# Past Course Notes

Due to the lack of course work (and, really, anything else to do), I get time to contemplate and write stuff here, so here I am.

In first year, I have decided to take notes in \(\LaTeX\) for some of my introductory CS courses. These notes were taken both as an effort to ~~kill time during lecture~~ and they were also simultaneously submitted to the UofT note takers service for those who are unable to attend class.

I have previously set up a site `notes.jimgao.tk`

, but I have decided to kill it since hosting is expensive. I thought that the next best option is to host them here and hopefully Google would index this page eventually :P.

Below are the notes catagorized by courses. ~~I might also add my notes for CSC265 here in a few days (or weeks).~~ (CSC265 notes added on Apr 8th, 2022)

**CSC265** (Enriched Data Structures and Analysis)

Links: FAS Calendar

Lecture # | Topics | Link |
---|---|---|

1 | Worst case analysis of running time; Abstract data types; Binary heaps | |

2 | Binomial heaps; Dictionary ADT | |

3 | AVL trees | |

4 | Augmented AVL trees; Order statistics | |

4 (tutorial) | Interval trees (augmented AVL) | |

5 | Average case analysis; Randomized Algorithms; Universal hashing | |

5 (tutorial) | Height of random BSTs | |

6 | Randomized quicksort; Principle of deferred decision; Amortized analysis | |

6 (tutorial) | Randomized Maj3; Reservoir sampling; Biased coins | |

7 | Potential function method for amortized analysis | |

8 | Disjoint sets and its optimizations | |

10 | Disjoint set log* analysis | |

11 | Graph traversals (BFS,DFS); Parenthesis property; White path theorem | |

11 (tutorial) | Strongly connected components | |

12 | Minimum spanning trees; Kruskal’s algorithm |

**CSC165** (Mathematical Expression and Reasoning for Computer Science)

Links: FAS Calendar

This is a course basically taken by all first-year CS students, and covers the basics of predicate logic, number theory, and some concepts in graph theory. Much of the course is emphasized on stating questions rigorously in formal logic, as well as proving claims with logical rigor.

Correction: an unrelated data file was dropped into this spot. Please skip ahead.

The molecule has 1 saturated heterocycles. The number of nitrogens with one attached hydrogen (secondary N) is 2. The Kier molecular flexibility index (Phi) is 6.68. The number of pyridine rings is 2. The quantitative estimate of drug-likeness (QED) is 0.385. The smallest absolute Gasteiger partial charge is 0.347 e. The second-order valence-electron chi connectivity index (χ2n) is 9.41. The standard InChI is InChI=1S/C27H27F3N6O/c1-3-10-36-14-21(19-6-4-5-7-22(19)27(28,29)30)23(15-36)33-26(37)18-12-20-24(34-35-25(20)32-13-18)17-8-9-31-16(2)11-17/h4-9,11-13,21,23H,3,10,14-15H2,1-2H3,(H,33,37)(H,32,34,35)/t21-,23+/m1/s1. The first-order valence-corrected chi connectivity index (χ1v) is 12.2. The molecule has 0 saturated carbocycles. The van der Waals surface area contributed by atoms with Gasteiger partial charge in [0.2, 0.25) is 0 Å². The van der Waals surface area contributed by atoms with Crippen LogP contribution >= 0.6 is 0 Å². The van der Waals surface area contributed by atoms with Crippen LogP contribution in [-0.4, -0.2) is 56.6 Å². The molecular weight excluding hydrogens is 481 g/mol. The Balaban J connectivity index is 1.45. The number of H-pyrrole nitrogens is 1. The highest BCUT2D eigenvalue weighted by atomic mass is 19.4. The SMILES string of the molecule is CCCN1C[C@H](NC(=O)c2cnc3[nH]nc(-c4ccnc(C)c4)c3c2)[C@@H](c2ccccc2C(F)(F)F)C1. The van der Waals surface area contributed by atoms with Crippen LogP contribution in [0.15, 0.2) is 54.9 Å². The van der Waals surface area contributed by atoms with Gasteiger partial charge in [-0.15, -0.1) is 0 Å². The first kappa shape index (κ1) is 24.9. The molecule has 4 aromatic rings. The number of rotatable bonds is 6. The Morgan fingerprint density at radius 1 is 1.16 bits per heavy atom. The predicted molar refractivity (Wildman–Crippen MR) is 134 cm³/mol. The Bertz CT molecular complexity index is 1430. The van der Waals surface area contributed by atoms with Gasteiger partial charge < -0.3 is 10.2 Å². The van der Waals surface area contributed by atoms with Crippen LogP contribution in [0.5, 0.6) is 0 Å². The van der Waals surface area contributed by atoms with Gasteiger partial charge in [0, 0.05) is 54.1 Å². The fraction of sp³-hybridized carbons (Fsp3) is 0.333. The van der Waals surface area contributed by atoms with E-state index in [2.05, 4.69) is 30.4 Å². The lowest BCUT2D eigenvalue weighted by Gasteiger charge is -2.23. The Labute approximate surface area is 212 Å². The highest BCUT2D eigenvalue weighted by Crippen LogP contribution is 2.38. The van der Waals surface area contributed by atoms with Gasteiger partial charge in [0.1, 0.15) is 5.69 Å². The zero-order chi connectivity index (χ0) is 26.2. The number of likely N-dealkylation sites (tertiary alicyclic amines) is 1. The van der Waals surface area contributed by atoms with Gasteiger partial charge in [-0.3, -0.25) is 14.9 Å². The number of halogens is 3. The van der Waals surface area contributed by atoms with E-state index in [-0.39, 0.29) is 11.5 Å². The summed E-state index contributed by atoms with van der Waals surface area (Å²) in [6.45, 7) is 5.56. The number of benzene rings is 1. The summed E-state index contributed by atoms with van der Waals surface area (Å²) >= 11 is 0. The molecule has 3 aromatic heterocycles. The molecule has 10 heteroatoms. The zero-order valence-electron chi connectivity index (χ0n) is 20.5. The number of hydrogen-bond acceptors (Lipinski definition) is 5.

Lecture # | Topics | Link |
---|---|---|

1 | Mathematical preliminaries, sets, functions | |

2 | Functions, sigma/pi notation, propositional logic, truth tables | |

3 | Implications, biconditions, reordering quantifiers | |

4 | Negating quantified statements | |

5 | Precedence rule, proving existential and universal statements | |

6 | * Missing * | |

7 | Example: proof with primes | |

8 | Simple induction, examples of induction | |

9 | More on simple induction | |

10 | Strong induction, representation of natural numbers | |

11 | Representation in binary, analyzing running time | |

12 | More on binary numbers, introduction of \(\mathcal{O}\) notation | |

13 | Patterns of upper bound | |

14 | Examples of runtime analysis on code snippets | |

15 | More examples on runtime analysis | |

16 | Even more examples, Collatz sequence |

**CSC240** (Enriched Introduction to the Theory of Computation)

Links: FAS Calendar

This course is effectively an enriched version of CSC165+CSC236. It covers much of the formal logic stuff, but also covers structural induction, proofs of time complexity and correctness, formal language, DFAs, and NFAs. It was taught by Professor Faith Ellen, and this is definitely one of the more fun courses I have taken.

Lecture # | Topics | Link |
---|---|---|

1 | Induction, \(2^n\times 2^n\) chessboard problem | |

2 | Examples of simple induction, AM/GM inequality, strong (complete) induction | |

3 | More strong induction, recursively defined sets, structural induction | |

4 | Functions on recursively defined sets, example about leaves on binary trees | |

5 | Justification of structural induction by strong induction, partial orders, and the well-ordering principle | |

6 | Countable and uncountable sets, proof by diagonalization, the halting problem | |

7 | Introduction of asymptotic notation and their properties. Tips on solving recurrences | |

8 | More on solving recurrences, “plug-and-chug”, Master theorem, characteristic polynomials | |

9 | Runtime analysis, example about merge sort | |

10 | Analyzing running time for recursive binary search. Correctness of algorithms | |

11 | Examples on correctness proofs: pre/post conditions. Examples: merge sort and quick sort | |

12 | Language theory, regular expressions, definition of DFAs | |

13 | Example of DFAs. Non-deterministic Finite Automaton (NFAs) | |

14 | Pumping lemma and its applications | |

15 | Closure of operations on regular languages and their proofs |

**STA130** (An Introduction to Statistical Reasoning and Data Science)

Links: FAS Calendar

This is an introductory course on data science. It covers both programming in R, as well as some basic statistical concepts such as linear regression and hypothesis testing.